At the Golden Globes we wear black

At the Golden Globes we wear black

2017 bulldozed over the gates that kept women and men silent on the issue of sexual harassment. And if the 75th Golden Globes are anything to go by, people are tired of just talking about it— times up and we need actual change.

There were a number of powerful statements made on the night but perhaps the loudest was each guest’s chosen attire. They all donned black outfits in solidarity with the Time’s Up campaign; redirecting a self-praising awards night, to raise awareness on a topic that affects all women, no matter their culture, country-of-origin or race.

On their website the Time’s Up campaign outlines its mission as a call for change “from women in entertainment for women everywhere.”

The Time’s Up mission statement goes on to say:

“Powered by women, Time’s Up addresses the systemic inequality and injustice in the workplace that have kept underrepresented groups from reaching their full potential.”

“We partner with leading advocates for equality and safety to improve laws, employment agreements, and corporate policies; help change the face of corporate boardrooms and the C-suite; and enable more women and men to access our legal system to hold wrongdoers accountable.”


The Golden Globes acted as the perfect launching pad for the campaign on an international stage, that saw a chorus of support from actors and actresses. Support that reached its crescendo when Oprah Winfrey delivered her speech as she accepted the Cecil B. DeMille Award, becoming the first black woman to receive this honour. She coupled this achievement with a stirring rallying call to let the audience and those watching know that times up on sexual harassment and the silence surrounding the issue.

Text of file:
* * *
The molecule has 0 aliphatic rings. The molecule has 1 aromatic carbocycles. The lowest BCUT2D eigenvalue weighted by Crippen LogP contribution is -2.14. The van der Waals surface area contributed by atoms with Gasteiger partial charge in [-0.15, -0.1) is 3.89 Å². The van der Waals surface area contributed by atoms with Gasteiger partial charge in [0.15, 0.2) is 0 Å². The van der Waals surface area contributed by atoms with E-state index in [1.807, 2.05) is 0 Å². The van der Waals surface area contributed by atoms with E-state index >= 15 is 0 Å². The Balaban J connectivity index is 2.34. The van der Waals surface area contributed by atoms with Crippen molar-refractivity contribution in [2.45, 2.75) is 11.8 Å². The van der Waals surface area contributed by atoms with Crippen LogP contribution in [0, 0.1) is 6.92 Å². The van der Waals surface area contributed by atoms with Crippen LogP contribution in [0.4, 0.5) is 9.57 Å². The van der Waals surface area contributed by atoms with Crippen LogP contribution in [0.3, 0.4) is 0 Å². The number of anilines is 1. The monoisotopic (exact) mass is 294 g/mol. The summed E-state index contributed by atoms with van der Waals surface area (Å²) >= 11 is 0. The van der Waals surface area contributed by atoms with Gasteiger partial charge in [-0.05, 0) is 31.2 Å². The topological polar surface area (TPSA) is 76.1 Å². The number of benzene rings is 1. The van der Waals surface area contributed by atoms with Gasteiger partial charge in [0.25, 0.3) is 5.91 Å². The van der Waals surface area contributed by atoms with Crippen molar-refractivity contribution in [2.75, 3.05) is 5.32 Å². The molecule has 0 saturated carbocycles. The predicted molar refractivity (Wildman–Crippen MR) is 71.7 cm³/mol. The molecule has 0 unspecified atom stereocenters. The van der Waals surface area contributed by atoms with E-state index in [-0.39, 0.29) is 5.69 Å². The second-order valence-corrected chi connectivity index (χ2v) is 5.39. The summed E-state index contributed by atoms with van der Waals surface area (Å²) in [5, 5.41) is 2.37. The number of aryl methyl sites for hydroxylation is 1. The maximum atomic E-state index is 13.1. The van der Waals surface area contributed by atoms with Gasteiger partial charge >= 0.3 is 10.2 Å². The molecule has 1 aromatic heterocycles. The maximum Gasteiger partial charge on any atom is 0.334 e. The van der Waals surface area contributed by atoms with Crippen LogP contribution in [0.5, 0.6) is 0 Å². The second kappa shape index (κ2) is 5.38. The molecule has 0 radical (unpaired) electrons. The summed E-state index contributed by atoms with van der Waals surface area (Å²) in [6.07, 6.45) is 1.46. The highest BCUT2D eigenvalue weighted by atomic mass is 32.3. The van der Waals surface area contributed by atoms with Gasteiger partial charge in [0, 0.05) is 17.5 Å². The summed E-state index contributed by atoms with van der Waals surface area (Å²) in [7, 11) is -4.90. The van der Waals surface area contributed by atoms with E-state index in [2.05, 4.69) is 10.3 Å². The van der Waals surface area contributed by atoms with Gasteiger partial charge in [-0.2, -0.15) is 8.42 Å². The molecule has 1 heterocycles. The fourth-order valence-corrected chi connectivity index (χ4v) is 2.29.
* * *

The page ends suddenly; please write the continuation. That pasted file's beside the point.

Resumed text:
“I want all the girls watching here, now, to know that a new day is on the horizon,” said Oprah in her closing statement.

“And when that new day finally dawns, it will be because of a lot of magnificent women, many of whom are right here in this room tonight, and some pretty phenomenal men, fighting hard to make sure that they become the leaders who take us to the time when nobody ever has to say ‘Me too’ again.”

What became evident throughout the award’s night is that this statement is not just a catch-cry for the rich and famous. This push to change our behaviour towards sexual harassment and to end the toxic rape culture, may gain traction in the entertainment industry but it takes the everyday women and men to make it stick. It may very well be a new dawn and it’s time to decide how we create work spaces and social environment free from inequality and gendered harassment.

Find out what you can do here. Know your rights, here are Australia’s anti-harassment laws.


Image: Tarana Burke, left, and Michelle Williams at the Golden Globes (AAP)


Melissa Stewart


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